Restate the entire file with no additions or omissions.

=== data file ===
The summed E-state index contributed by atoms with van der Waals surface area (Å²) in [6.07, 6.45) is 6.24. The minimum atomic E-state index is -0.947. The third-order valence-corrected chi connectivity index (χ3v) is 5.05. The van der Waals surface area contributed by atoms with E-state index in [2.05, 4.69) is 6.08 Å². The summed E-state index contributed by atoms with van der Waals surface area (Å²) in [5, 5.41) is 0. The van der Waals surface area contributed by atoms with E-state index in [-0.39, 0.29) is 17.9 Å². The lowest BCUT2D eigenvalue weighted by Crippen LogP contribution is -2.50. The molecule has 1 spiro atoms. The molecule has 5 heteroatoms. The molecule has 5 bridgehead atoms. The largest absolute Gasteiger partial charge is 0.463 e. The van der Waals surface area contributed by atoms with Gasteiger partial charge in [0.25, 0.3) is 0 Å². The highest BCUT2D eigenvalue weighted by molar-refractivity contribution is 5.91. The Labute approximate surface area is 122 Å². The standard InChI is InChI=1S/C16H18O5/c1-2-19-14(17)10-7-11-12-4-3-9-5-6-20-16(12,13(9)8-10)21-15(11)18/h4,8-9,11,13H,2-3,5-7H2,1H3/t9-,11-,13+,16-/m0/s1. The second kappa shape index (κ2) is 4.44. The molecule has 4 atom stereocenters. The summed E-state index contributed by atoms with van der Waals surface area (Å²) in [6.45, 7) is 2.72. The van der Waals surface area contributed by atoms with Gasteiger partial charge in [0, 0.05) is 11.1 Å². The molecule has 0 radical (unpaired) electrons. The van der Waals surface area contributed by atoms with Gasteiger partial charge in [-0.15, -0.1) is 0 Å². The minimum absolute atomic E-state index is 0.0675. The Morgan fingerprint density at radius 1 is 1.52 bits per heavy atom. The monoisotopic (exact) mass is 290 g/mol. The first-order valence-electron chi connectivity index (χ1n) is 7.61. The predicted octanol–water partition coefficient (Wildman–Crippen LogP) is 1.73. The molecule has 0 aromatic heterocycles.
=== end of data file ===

The summed E-state index contributed by atoms with van der Waals surface area (Å²) in [6.07, 6.45) is 6.24. The minimum atomic E-state index is -0.947. The third-order valence-corrected chi connectivity index (χ3v) is 5.05. The van der Waals surface area contributed by atoms with E-state index in [2.05, 4.69) is 6.08 Å². The summed E-state index contributed by atoms with van der Waals surface area (Å²) in [5, 5.41) is 0. The van der Waals surface area contributed by atoms with E-state index in [-0.39, 0.29) is 17.9 Å². The lowest BCUT2D eigenvalue weighted by Crippen LogP contribution is -2.50. The molecule has 1 spiro atoms. The molecule has 5 heteroatoms. The molecule has 5 bridgehead atoms. The largest absolute Gasteiger partial charge is 0.463 e. The van der Waals surface area contributed by atoms with Gasteiger partial charge in [0.25, 0.3) is 0 Å². The highest BCUT2D eigenvalue weighted by molar-refractivity contribution is 5.91. The Labute approximate surface area is 122 Å². The standard InChI is InChI=1S/C16H18O5/c1-2-19-14(17)10-7-11-12-4-3-9-5-6-20-16(12,13(9)8-10)21-15(11)18/h4,8-9,11,13H,2-3,5-7H2,1H3/t9-,11-,13+,16-/m0/s1. The second kappa shape index (κ2) is 4.44. The molecule has 4 atom stereocenters. The summed E-state index contributed by atoms with van der Waals surface area (Å²) in [6.45, 7) is 2.72. The van der Waals surface area contributed by atoms with Gasteiger partial charge in [0, 0.05) is 11.1 Å². The molecule has 0 radical (unpaired) electrons. The van der Waals surface area contributed by atoms with Gasteiger partial charge in [-0.15, -0.1) is 0 Å². The minimum absolute atomic E-state index is 0.0675. The Morgan fingerprint density at radius 1 is 1.52 bits per heavy atom. The monoisotopic (exact) mass is 290 g/mol. The first-order valence-electron chi connectivity index (χ1n) is 7.61. The predicted octanol–water partition coefficient (Wildman–Crippen LogP) is 1.73. The molecule has 0 aromatic heterocycles.